Could this have anything to do with the attack on the US consulate at Benghazi? That is the 64 million dollar question. But the anecdotal evidence is suggestive. A Reuters reporter was recently shown around that picturesque city. “A Reuters reporter was taken to an undisclosed location in Benghazi to see a container of weapons being prepared for delivery to Syria. It was stacked with boxes of ammunition, rocket launchers and various types of light and medium weapons.” His guide, who spoke “Manchester accented English” said:

“Even when the war in Syria ends, there will be another war in region; Sunni against Shia. At the beginning, there was just Assad to bring down … now Hezbollah, Iran are involved.”

In the immortal phrase of Karen Carpenter, “it’s only just begun.” That wouldn’t come as a surprise to Spengler, who has long resigned himself to seeing the region go up in smoke. He writes, “Syria and Egypt are dying. They were dying before the Syrian civil war broke out and before the Muslim Brotherhood took power in Cairo.” You mean that stuff about the Arab Spring wasn’t true?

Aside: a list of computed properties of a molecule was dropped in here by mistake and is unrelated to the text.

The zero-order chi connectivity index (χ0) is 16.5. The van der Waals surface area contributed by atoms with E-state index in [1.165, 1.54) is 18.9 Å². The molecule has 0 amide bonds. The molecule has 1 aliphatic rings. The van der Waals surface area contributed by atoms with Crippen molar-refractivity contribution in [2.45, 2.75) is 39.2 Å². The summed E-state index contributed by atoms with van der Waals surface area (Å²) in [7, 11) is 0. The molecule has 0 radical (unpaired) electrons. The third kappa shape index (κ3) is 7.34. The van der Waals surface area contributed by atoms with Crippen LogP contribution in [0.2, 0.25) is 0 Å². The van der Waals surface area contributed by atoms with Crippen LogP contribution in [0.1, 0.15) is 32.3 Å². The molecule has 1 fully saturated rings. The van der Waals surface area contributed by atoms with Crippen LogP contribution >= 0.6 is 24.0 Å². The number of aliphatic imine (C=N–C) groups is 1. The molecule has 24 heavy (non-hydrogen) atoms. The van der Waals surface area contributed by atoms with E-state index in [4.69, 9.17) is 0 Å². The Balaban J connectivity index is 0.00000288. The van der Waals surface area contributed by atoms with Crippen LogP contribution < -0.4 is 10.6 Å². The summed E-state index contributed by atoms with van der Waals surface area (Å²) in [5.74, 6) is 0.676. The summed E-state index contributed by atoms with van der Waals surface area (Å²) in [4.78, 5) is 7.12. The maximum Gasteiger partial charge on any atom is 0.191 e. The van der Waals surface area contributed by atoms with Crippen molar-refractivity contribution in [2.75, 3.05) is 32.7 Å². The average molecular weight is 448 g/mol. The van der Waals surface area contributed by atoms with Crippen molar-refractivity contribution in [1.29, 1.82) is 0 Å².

Sometimes countries dig themselves into a hole from which they cannot extricate themselves. Third World dictators typically keep their rural population poor, isolated and illiterate, the better to maintain control. That was the policy of Mexico’s Institutional Revolutionary Party from the 1930s, which warehoused the rural poor in Stalin-modeled collective farms called ejidos occupying most of the national territory. That was also the intent of the Arab nationalist dictatorships in Egypt and Syria. The policy worked until it didn’t. …